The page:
Merion: Please don’t wait another 32 years
If you’re to believe all reports, the USGA were bracing themselves for a loss of anything up to $10 million after staging the first U.S. Open at Merion Golf Club in 32 years.
Most of that can be attributed to having to cap ticket sales to limit crowd numbers on the small acreage the East Course meanders through, but hopefully, that won’t prohibit the USGA from bringing the Open back to Merion again – if the club asks.
Merion Golf Club – Home of the 2013 US Open
We were charmed from start to finish by the wicker baskets, the tantalising diversity of short and long holes, watched on as players gleefully soaked up the history of the venue, the Hogan Plaque on the 18th fairway and then, how the golf course defied all sceptics to provide one of the sternest tests in Open history – despite near flooding rain that softened the golf course earlier in the week.
And it unearthed another worthy champion in Justin Rose, who joins a storied list of past champions and USGA championship winners.
Two of those champions, Lee Trevino and David Graham, spoke to the media about the golf course before the championship and echoed now commonly held sentiments among modern players.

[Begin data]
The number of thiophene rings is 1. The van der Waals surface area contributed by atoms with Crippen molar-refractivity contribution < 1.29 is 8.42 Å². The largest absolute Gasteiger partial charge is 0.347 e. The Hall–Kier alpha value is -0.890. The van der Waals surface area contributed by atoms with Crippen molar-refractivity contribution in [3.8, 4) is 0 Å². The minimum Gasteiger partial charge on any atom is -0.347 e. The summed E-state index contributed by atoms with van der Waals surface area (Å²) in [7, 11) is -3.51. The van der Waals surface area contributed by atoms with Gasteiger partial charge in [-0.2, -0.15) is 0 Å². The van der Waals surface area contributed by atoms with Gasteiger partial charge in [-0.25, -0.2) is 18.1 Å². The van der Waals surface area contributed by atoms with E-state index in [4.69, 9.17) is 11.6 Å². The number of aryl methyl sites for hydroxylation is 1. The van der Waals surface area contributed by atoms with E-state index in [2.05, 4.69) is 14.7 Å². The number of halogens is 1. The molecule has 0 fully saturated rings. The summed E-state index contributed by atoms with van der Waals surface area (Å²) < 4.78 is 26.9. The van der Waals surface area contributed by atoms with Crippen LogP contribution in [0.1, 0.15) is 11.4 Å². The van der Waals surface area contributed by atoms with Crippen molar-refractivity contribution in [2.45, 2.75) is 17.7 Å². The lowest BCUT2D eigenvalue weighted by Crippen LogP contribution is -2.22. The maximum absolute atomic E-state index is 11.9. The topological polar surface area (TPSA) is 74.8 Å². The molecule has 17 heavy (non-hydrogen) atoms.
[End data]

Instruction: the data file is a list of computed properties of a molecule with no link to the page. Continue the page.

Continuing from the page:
“This is a classic golf course and these guys are shot makers,” Graham said, “Nothing better than to hit great shots on a classic golf course.”
“Hopefully the powers to be will continue to find these traditional great courses like Oakmont and Oakland Hills and figure out a way that logistically they can host a Major Championship.”
“I think it’s great that you have a Tiger Woods walking the same fairways that a Hogan walked. I think that’s fantastic.”
Trevino added: “The thing that intrigues me more about this golf course than most others is that it’s a proven fact that you can have a golf course under 7,000 yards long and bring a U.S. Open to it and still challenge a golf professional. And that is living proof and architects from all over the world should come and see something like this.”
USGA Executive Director Mike Davis, a Pennsylvania native, said that he thought Merion performed ‘wonderfully’ this week. “It’s always, always held its own. It’s always a great test of golf and we knew it would be.”
“It’s never failed. Not one time, never. It’s never failed. Never failed,” he added passionately.
And what chance of a return? “Well, we (USGA) have to be invited by the Club. So I mean, I would think we would all want to sit down and digest this. So I think that’s really what’s got to happen is that we would assess things and they would assess things.”
“They got to invite us and then at that point, we’d start to look.”